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Evaluation of Learning Outcomes through Assessment Tests

Some of the key features used in the student learning assessment tests in the current set up in many colleges across America include the measurement of the college experience in the first two year of college.

Jan 8, 2024   /   Visits: 433

This is done through what is called the College Assessment of Academic Proficiency test. Other tests that are used in the evaluation include a test for the real-world problem solving. This test is designed to evaluate whether the student can indeed apply whatever is learnt in school to a situation in real life the test for critical thinking is not designed to be hard and challenging but rather seeks to be interesting and engaging. That way, the National Science foundation reckons it can get the best results from the students. The other key feature f the assessment is that the students are also tested for their communication skills. This allows for the level of communication within the institution to be determined. The focus of tests which are looking to evaluate the communication skills of the students is that they are interested in the written communication skills of the students (Gardner, 2014). This is primarily so because the college learning experience includes a lot of writing for assignments, reports and tests. Communication is important because it is the medium through which all the other evaluation techniques are administered. Tests administered also evaluate the ability of students to think critically, read and understand well and perform mathematical manipulations to a reasonable degree. This is done through the Collegiate Learning Assessment tests which started out being used by small colleges and institutions but is now used by colleges across America, from Harvard to small college sin communities in small towns. Most of the tests that are used for the evaluation are characterized by the fact that they are national. All colleges should administer these tests and report back.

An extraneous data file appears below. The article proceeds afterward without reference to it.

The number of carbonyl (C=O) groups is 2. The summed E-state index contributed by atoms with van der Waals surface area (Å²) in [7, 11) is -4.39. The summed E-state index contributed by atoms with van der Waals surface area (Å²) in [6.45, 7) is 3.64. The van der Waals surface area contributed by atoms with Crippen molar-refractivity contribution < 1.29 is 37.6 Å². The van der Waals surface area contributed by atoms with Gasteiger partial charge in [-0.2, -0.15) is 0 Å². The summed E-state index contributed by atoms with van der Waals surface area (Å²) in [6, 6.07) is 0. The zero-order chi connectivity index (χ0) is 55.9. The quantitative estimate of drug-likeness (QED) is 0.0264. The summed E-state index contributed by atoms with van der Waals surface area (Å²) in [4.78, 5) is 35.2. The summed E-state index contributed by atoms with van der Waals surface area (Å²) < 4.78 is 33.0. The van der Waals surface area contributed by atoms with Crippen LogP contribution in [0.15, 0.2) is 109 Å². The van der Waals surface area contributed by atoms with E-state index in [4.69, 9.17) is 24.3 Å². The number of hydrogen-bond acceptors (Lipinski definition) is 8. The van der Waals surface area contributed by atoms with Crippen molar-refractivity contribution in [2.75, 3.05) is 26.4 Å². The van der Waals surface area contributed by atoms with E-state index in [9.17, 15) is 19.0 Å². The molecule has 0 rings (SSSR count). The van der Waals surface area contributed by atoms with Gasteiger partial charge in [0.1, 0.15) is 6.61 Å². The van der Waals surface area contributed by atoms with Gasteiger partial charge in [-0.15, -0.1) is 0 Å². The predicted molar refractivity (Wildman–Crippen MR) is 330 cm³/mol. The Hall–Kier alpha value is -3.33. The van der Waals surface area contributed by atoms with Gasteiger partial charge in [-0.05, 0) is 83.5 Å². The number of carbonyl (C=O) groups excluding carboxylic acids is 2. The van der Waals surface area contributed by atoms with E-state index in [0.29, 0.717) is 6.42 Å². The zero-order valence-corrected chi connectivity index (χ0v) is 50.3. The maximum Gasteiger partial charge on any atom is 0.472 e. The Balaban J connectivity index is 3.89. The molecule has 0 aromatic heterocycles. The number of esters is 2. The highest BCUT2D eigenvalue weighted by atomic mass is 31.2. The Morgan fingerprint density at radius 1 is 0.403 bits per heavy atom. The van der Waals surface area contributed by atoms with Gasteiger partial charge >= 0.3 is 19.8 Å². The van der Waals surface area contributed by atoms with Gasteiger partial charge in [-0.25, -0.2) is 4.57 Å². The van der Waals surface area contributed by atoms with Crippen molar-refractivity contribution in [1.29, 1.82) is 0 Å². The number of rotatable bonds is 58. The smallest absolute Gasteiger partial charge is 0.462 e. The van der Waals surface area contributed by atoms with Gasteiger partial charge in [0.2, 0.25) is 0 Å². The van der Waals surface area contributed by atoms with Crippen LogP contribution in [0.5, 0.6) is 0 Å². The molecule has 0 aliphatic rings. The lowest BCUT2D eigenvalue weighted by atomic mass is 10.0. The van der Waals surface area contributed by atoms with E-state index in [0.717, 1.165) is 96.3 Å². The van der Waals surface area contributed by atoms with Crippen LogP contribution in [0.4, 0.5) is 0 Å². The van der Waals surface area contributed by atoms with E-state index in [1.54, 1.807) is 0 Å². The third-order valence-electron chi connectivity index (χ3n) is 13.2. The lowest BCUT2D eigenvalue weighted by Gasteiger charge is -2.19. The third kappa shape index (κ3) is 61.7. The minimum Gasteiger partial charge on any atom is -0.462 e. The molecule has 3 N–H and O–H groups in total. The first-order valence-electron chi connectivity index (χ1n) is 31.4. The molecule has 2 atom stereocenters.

Students assessment
There are several assessment tests which would be a good fit for my institution. One of the tests that would be a good fit is the Critical Thinking Assessment Test (CAT). This is because the test allows the student population to be evaluated for their preparedness in dealing with situations on the real world. In our institution, one of the most important aspects of the education al plan is that it is designed to make whatever is learnt useful in real life situations rather than building the abstract knowledge of students. The institution is proud when its students are in a position to navigate social situations and other real life situations with ease as a result of their education. The CAT is also preferred because it can be administered across the school population in relative ease. The fact that the CAT is not designed to be intimidating to students but rather engaging makes it preferable for us too (Huba and Freed, 2000). This is because when evaluating our students, we are looking to use methods which are likeable ad friendly to the students. This is especially so because we recognize that evaluation should not take the direction of competitive tests such as the SAT but rather should yield useful data that can then be used to tweak the teaching system so that it delivers maximum value to the student. As an institution, I would not suggest that we make changes to the CAT since it is pretty useful as it is. Changing the test would call for the designing of a way to interpret the new data and how to make it useful. The time and cost that would take make it unviable for a college of our size. The other test which would be useful is the Collegiate Learning Assessment (CLA). The CLA is useful because it is concerned with the reasoning abilities of the student. In today's job market, the employers are looking for candidates who can not only apply their mastery in their disciplines but also call on their knowledge to solve issue which might arise at the place of work. More often than not, solving problems requires analytical thinking and the ability to critically look at a situation. The CLA allows for this type of thinking to be evaluated.